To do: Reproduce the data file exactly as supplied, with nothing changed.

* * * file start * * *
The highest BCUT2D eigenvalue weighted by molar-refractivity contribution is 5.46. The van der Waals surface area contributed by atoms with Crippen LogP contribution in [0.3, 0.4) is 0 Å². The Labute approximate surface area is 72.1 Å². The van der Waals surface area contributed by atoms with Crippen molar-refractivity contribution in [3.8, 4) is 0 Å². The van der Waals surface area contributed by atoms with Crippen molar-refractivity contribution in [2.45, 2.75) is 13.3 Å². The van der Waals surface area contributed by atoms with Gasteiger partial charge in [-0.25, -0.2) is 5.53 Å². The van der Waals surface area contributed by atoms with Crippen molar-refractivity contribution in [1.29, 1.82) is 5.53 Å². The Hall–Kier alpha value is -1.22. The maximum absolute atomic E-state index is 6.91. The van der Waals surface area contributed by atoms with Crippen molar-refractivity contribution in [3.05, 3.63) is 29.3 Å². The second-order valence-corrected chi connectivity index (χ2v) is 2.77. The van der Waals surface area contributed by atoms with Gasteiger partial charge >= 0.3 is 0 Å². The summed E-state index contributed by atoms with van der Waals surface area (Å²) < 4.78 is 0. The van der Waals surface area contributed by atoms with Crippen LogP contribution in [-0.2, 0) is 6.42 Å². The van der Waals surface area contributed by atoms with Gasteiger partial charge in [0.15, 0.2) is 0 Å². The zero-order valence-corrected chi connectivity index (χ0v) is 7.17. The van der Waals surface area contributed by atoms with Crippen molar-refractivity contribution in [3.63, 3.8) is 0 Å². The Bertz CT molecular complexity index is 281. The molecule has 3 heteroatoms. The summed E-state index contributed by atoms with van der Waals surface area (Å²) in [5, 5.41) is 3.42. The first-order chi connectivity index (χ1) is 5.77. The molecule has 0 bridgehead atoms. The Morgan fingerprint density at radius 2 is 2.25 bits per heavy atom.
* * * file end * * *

The highest BCUT2D eigenvalue weighted by molar-refractivity contribution is 5.46. The van der Waals surface area contributed by atoms with Crippen LogP contribution in [0.3, 0.4) is 0 Å². The Labute approximate surface area is 72.1 Å². The van der Waals surface area contributed by atoms with Crippen molar-refractivity contribution in [3.8, 4) is 0 Å². The van der Waals surface area contributed by atoms with Crippen molar-refractivity contribution in [2.45, 2.75) is 13.3 Å². The van der Waals surface area contributed by atoms with Gasteiger partial charge in [-0.25, -0.2) is 5.53 Å². The van der Waals surface area contributed by atoms with Crippen molar-refractivity contribution in [1.29, 1.82) is 5.53 Å². The Hall–Kier alpha value is -1.22. The maximum absolute atomic E-state index is 6.91. The van der Waals surface area contributed by atoms with Crippen molar-refractivity contribution in [3.05, 3.63) is 29.3 Å². The second-order valence-corrected chi connectivity index (χ2v) is 2.77. The van der Waals surface area contributed by atoms with Gasteiger partial charge >= 0.3 is 0 Å². The summed E-state index contributed by atoms with van der Waals surface area (Å²) < 4.78 is 0. The van der Waals surface area contributed by atoms with Crippen LogP contribution in [-0.2, 0) is 6.42 Å². The van der Waals surface area contributed by atoms with Gasteiger partial charge in [0.15, 0.2) is 0 Å². The zero-order valence-corrected chi connectivity index (χ0v) is 7.17. The van der Waals surface area contributed by atoms with Crippen molar-refractivity contribution in [3.63, 3.8) is 0 Å². The Bertz CT molecular complexity index is 281. The molecule has 3 heteroatoms. The summed E-state index contributed by atoms with van der Waals surface area (Å²) in [5, 5.41) is 3.42. The first-order chi connectivity index (χ1) is 5.77. The molecule has 0 bridgehead atoms. The Morgan fingerprint density at radius 2 is 2.25 bits per heavy atom.